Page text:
I'm writing a type that stores building numbers. If the user tries to input a wrong string it should fit the string to specified pattern. My pattern is:[\d]+[a-zA-Z]?, so the string should look like 103a or 59. And if I have something like assdas103a4asdas1231as1 it should delete all except 103a.

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    " if I have something like assdas103a4asdas1231as1 it should delete all except 103a" - but 4a, 1231a and the final 1 also match? – stuartd Jul 12 at 17:05
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    If a user entered something like assdas103a4asdas1231as1, would it not be better to tell them to enter something that is actually valid than trying to make sense out of nonsense? – Broots Waymb Jul 12 at 17:06
  • Rather than deleting the non-matching parts, simply string.join the matches. If you want only the first match, use that. – Ian Mercer Jul 12 at 17:32

We can do this by finding the first match and storing it in a capture group, then replacing its text with the captured text.


  • ^.*? matches as few characters as possible from the start of the line, meaning it will stop at our first match:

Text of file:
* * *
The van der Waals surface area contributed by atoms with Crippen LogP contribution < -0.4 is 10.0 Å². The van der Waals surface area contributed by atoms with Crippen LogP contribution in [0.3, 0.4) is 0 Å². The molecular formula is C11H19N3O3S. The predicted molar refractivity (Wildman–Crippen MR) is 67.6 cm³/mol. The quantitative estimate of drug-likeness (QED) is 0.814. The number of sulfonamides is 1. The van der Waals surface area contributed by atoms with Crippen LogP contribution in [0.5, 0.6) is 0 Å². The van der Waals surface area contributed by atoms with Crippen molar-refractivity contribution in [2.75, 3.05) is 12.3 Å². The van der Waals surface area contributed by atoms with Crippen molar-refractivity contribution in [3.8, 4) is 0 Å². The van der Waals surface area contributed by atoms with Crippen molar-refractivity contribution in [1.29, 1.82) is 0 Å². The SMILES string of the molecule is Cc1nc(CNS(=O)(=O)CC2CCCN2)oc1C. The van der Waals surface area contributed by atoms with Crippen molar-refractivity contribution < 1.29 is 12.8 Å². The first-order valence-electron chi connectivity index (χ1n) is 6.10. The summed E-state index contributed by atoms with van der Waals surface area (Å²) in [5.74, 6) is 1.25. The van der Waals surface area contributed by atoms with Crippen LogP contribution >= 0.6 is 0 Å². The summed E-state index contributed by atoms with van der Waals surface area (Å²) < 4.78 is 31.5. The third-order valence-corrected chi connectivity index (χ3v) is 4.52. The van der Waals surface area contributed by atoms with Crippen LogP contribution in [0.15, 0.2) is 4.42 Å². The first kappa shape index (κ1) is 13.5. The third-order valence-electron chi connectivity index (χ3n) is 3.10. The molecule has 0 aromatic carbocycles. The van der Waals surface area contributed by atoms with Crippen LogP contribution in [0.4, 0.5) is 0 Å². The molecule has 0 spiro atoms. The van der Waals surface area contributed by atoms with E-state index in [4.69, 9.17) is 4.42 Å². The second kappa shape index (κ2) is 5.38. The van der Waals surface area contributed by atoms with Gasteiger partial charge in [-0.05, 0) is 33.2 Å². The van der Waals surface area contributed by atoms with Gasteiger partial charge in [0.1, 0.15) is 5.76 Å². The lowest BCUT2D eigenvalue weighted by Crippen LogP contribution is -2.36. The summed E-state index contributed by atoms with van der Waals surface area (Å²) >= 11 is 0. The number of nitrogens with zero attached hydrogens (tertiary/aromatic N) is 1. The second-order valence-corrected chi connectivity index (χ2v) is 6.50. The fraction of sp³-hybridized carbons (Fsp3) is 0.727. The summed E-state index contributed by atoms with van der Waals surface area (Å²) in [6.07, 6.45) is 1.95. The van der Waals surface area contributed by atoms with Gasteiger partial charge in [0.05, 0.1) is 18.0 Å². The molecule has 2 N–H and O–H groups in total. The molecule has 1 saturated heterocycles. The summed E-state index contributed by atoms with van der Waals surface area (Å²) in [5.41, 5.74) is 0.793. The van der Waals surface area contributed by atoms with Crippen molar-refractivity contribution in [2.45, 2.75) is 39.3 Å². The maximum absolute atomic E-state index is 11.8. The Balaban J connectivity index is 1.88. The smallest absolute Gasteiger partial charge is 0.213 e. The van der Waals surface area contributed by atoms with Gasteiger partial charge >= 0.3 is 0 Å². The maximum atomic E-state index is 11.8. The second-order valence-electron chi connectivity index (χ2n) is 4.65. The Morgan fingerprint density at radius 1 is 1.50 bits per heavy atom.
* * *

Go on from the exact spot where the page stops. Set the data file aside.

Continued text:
• (\d+[a-zA-Z]?) is your existing regex, placed in a capture group.

  • .* continues until the end of the line.

Replacing this with the contents of group 1, \1, we turn the captured assdas 103a 4asdas1231as1 into just 103a.

Note that the anchor (^) isn't required, but they improve performance on a non-matching line because the engine won't attempt the match again on every starting position.

If you like, you could also just grab the first match and use its value instead of bothering to do it with a regex substitution. In that case you would not need the surrounding .* expressions.

  • If you're giving example code it would be best if it was functional. At the very least, valid C#... – Broots Waymb Jul 12 at 17:26
  • Sorry, I don't have an environment to test this on and saw no other answers. I'll remove the bad example. – Ethan J. Jul 12 at 17:29

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